Layout Tours

The Convention includes both Self-Drive and Guided tours of Layouts as part of your fee. 

There will be a bus trip visiting layouts owned by the SA N Gauge Society (SANGS) as well as the clubrooms of the SA Railway Modellers Association (SARMA).

There will be a range of layouts setup for Convention Goers to visit a short walk from the Convention Venue.

On Monday the 11th, several private home based model railway layouts will be opened for interested convention goers to visit between certain times.

A list of some of the layouts you will see follows:

Greater  Portland                      South Australian N Gauge Society (SANGS)

Greater Portland is the ultimate layout for any Model Railroader. Greater Portland is the culmination of 12 1800mm x 1200mm rectangular pieces plus 3 800mm x 1000mm hexagonal sections all of our award winning scenery. Greater Portland is the massive monster layout owned and operated by SANGS. Greater Portland features Generica's Cityscape, Portland's Naval Dock, Portland's Intermodal wharf, Larrit Music Bowl, Casey's Zoo and the iconic SANGS yards.

SANGS's Greater Portland layout theme is based at a harbour side location. Portland is home to large ship building yards that are complete with dry docks. These dry docks regularly service naval ships and other sea going vessels. Portland intermodal yard allows for shipping containers to be loaded or unloaded onto both container ship and truck alike.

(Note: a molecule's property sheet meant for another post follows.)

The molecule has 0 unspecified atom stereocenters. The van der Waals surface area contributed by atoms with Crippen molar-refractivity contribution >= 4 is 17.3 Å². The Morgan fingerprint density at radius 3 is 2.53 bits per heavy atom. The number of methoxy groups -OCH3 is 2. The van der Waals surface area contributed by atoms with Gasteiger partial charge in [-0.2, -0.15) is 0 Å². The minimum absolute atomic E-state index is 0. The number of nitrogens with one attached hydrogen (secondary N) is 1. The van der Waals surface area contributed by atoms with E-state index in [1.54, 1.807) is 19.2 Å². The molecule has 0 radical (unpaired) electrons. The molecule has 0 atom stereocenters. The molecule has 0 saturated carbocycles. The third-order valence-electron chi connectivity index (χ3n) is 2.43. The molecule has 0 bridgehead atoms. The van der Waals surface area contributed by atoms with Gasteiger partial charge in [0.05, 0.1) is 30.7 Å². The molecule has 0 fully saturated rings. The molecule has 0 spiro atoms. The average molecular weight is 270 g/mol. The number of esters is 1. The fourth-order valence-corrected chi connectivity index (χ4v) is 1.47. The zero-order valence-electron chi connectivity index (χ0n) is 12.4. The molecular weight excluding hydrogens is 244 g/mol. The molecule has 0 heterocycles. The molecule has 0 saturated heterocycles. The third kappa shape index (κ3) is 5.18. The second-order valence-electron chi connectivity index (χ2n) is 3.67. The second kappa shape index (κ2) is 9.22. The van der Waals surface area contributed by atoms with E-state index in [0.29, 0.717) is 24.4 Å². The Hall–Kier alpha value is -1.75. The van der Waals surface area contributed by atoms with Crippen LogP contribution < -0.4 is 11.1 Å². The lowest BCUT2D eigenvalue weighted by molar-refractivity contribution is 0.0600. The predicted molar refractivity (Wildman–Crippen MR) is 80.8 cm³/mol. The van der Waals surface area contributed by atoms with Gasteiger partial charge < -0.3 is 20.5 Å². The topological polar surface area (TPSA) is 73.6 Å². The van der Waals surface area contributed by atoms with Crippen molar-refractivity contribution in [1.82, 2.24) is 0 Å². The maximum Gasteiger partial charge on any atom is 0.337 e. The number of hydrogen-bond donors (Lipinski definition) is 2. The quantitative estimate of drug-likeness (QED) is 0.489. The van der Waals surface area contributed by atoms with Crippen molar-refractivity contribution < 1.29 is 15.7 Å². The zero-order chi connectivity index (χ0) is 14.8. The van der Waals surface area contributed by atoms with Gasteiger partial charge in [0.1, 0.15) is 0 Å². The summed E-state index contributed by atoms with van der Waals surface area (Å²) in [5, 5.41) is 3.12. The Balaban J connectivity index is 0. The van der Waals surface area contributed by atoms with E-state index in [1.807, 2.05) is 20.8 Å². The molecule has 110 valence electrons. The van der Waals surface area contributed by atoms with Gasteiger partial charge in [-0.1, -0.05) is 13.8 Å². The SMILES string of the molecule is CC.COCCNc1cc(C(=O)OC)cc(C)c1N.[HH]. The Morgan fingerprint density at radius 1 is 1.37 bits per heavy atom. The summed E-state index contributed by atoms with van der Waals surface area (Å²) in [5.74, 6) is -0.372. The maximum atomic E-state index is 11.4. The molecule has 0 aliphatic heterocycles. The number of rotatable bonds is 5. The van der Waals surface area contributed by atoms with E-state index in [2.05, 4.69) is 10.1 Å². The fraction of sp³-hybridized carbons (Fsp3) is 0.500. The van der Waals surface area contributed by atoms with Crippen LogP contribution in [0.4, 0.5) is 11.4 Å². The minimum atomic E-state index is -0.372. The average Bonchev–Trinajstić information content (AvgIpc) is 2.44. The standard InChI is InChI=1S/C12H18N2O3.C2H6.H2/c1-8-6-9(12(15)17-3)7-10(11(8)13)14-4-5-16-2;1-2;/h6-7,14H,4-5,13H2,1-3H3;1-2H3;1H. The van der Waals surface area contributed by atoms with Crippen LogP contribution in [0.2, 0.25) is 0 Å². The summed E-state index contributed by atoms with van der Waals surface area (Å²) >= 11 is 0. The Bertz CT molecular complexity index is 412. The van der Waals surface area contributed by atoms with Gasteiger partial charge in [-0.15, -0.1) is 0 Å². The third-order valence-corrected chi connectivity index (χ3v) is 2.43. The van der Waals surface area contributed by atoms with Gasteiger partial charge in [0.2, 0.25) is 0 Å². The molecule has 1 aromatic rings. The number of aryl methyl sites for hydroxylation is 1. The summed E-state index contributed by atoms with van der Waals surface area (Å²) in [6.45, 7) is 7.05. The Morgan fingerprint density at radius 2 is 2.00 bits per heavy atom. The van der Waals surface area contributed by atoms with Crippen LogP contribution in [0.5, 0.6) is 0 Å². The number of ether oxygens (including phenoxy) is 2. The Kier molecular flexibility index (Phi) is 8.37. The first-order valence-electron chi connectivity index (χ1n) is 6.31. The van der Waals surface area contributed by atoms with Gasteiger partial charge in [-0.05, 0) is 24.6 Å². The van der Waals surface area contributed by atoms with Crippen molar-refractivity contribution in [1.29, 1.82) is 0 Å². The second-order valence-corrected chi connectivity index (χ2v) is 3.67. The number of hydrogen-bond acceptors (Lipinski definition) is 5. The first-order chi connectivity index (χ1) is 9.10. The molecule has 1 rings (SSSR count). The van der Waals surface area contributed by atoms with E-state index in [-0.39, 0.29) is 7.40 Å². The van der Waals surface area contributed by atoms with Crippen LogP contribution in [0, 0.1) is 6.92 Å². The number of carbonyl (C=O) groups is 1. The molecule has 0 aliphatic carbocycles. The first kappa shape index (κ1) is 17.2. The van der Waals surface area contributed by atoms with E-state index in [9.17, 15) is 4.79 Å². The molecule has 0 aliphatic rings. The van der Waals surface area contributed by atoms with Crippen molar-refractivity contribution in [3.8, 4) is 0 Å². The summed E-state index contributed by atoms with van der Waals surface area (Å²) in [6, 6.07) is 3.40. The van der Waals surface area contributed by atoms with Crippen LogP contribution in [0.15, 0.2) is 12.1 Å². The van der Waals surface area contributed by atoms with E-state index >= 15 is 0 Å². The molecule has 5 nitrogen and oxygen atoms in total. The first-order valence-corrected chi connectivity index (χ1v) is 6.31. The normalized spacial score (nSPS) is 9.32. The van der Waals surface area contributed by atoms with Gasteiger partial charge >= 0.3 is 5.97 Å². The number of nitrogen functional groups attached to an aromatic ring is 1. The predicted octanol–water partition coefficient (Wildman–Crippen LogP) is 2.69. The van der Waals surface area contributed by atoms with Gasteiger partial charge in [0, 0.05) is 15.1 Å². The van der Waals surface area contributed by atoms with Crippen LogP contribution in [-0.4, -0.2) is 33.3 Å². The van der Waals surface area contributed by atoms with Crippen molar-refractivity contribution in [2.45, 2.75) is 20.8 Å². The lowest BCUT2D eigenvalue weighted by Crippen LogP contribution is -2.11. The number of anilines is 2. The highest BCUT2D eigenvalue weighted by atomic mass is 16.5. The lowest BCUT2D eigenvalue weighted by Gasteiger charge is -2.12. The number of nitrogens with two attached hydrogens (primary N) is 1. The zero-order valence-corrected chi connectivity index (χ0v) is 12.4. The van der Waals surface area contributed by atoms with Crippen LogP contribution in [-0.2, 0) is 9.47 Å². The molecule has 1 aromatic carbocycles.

There is also an automobile import/export facility that supplies automobiles to the citizens of Generica.

Greater Portland has are many vantage points that railfans will love to see.

T-TRAK                                     South Australian N Gauge Society (SANGS)
A selection of T-Trak modules constructed by club members to show the potential of limited space modelling.

T-Trak is a new way of building space saving modules that allow serious and effective modelling in a very short space. The great benefit about N scale is that the T-Trak standard works as a perfect compromise for most modern houses where space is limited. T-Trak also offers an easier, fun and - most importantly - an affordable entry point into the hobby. 

SARMA    (South Australian Railway Modellers Assoc)

Rails to Morgan Wharf                                         SARMA

South Australian Railway Modellers Association (SARMA)

The layout depicts various locations on the way to Morgan, on the Murray River, where the township and wharf area are located. 

The layout then assumes that the proposed extension to Barmera has gone ahead, making Morgan a through station, not a terminal. The railway would have travelled beyond Morgan, to Cadell, and then on to Barmera.  The trains then head to hidden sidings that represent the rest of the journey.